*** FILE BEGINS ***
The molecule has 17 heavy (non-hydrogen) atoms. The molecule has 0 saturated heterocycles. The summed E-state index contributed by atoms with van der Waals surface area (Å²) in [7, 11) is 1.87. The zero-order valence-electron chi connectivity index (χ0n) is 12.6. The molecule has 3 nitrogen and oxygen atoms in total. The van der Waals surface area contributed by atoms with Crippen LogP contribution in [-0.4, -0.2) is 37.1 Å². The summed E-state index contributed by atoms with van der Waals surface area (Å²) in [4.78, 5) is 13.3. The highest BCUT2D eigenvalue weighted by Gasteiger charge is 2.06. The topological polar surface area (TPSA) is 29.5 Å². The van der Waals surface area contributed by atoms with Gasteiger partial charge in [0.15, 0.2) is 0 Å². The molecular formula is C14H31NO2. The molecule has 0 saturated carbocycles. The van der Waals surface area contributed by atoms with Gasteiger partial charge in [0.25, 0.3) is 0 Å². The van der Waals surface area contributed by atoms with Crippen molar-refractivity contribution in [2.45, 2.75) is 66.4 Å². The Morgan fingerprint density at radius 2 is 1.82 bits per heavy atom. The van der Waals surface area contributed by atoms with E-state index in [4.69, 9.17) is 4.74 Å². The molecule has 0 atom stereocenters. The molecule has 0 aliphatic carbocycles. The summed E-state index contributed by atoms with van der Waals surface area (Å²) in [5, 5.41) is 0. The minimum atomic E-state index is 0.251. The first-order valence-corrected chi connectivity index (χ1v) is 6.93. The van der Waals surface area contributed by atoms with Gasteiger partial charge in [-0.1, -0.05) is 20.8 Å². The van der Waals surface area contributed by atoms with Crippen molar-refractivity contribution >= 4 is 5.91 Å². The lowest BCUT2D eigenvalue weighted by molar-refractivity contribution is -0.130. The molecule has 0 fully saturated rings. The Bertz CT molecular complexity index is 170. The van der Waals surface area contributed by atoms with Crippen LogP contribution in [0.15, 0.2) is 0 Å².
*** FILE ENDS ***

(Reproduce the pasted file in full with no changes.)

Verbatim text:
The molecule has 17 heavy (non-hydrogen) atoms. The molecule has 0 saturated heterocycles. The summed E-state index contributed by atoms with van der Waals surface area (Å²) in [7, 11) is 1.87. The zero-order valence-electron chi connectivity index (χ0n) is 12.6. The molecule has 3 nitrogen and oxygen atoms in total. The van der Waals surface area contributed by atoms with Crippen LogP contribution in [-0.4, -0.2) is 37.1 Å². The summed E-state index contributed by atoms with van der Waals surface area (Å²) in [4.78, 5) is 13.3. The highest BCUT2D eigenvalue weighted by Gasteiger charge is 2.06. The topological polar surface area (TPSA) is 29.5 Å². The van der Waals surface area contributed by atoms with Gasteiger partial charge in [0.15, 0.2) is 0 Å². The molecular formula is C14H31NO2. The molecule has 0 saturated carbocycles. The van der Waals surface area contributed by atoms with Gasteiger partial charge in [0.25, 0.3) is 0 Å². The van der Waals surface area contributed by atoms with Crippen molar-refractivity contribution in [2.45, 2.75) is 66.4 Å². The Morgan fingerprint density at radius 2 is 1.82 bits per heavy atom. The van der Waals surface area contributed by atoms with E-state index in [4.69, 9.17) is 4.74 Å². The molecule has 0 atom stereocenters. The molecule has 0 aliphatic carbocycles. The summed E-state index contributed by atoms with van der Waals surface area (Å²) in [5, 5.41) is 0. The minimum atomic E-state index is 0.251. The first-order valence-corrected chi connectivity index (χ1v) is 6.93. The van der Waals surface area contributed by atoms with Gasteiger partial charge in [-0.1, -0.05) is 20.8 Å². The van der Waals surface area contributed by atoms with Crippen molar-refractivity contribution >= 4 is 5.91 Å². The lowest BCUT2D eigenvalue weighted by molar-refractivity contribution is -0.130. The molecule has 0 fully saturated rings. The Bertz CT molecular complexity index is 170. The van der Waals surface area contributed by atoms with Crippen LogP contribution in [0.15, 0.2) is 0 Å².